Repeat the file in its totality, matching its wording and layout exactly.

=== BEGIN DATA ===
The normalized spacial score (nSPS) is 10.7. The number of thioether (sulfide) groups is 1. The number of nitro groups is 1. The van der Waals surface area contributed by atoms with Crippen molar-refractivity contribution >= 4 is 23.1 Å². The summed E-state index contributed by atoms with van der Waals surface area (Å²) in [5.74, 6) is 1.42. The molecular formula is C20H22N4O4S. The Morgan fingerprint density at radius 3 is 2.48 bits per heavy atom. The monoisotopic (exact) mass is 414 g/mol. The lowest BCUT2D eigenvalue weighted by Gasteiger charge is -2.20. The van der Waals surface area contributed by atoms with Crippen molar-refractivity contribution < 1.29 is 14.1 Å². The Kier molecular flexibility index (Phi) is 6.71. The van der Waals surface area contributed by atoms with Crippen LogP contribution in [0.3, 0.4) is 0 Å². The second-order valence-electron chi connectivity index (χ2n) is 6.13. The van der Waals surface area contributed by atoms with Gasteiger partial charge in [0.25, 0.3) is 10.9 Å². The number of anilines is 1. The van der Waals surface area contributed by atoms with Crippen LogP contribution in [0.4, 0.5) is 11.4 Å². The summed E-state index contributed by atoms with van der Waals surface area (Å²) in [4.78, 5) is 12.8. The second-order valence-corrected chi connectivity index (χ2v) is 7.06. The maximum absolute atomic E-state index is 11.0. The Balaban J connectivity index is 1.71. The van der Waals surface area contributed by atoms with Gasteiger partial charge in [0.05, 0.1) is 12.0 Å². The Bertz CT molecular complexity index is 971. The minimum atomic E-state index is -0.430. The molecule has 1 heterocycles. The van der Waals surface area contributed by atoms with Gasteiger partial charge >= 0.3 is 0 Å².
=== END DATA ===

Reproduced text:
The normalized spacial score (nSPS) is 10.7. The number of thioether (sulfide) groups is 1. The number of nitro groups is 1. The van der Waals surface area contributed by atoms with Crippen molar-refractivity contribution >= 4 is 23.1 Å². The summed E-state index contributed by atoms with van der Waals surface area (Å²) in [5.74, 6) is 1.42. The molecular formula is C20H22N4O4S. The Morgan fingerprint density at radius 3 is 2.48 bits per heavy atom. The monoisotopic (exact) mass is 414 g/mol. The lowest BCUT2D eigenvalue weighted by Gasteiger charge is -2.20. The van der Waals surface area contributed by atoms with Crippen molar-refractivity contribution < 1.29 is 14.1 Å². The Kier molecular flexibility index (Phi) is 6.71. The van der Waals surface area contributed by atoms with Crippen LogP contribution in [0.3, 0.4) is 0 Å². The second-order valence-electron chi connectivity index (χ2n) is 6.13. The van der Waals surface area contributed by atoms with Gasteiger partial charge in [0.25, 0.3) is 10.9 Å². The number of anilines is 1. The van der Waals surface area contributed by atoms with Crippen LogP contribution in [0.4, 0.5) is 11.4 Å². The summed E-state index contributed by atoms with van der Waals surface area (Å²) in [4.78, 5) is 12.8. The second-order valence-corrected chi connectivity index (χ2v) is 7.06. The maximum absolute atomic E-state index is 11.0. The Balaban J connectivity index is 1.71. The van der Waals surface area contributed by atoms with Gasteiger partial charge in [0.05, 0.1) is 12.0 Å². The Bertz CT molecular complexity index is 971. The minimum atomic E-state index is -0.430. The molecule has 1 heterocycles. The van der Waals surface area contributed by atoms with Gasteiger partial charge >= 0.3 is 0 Å².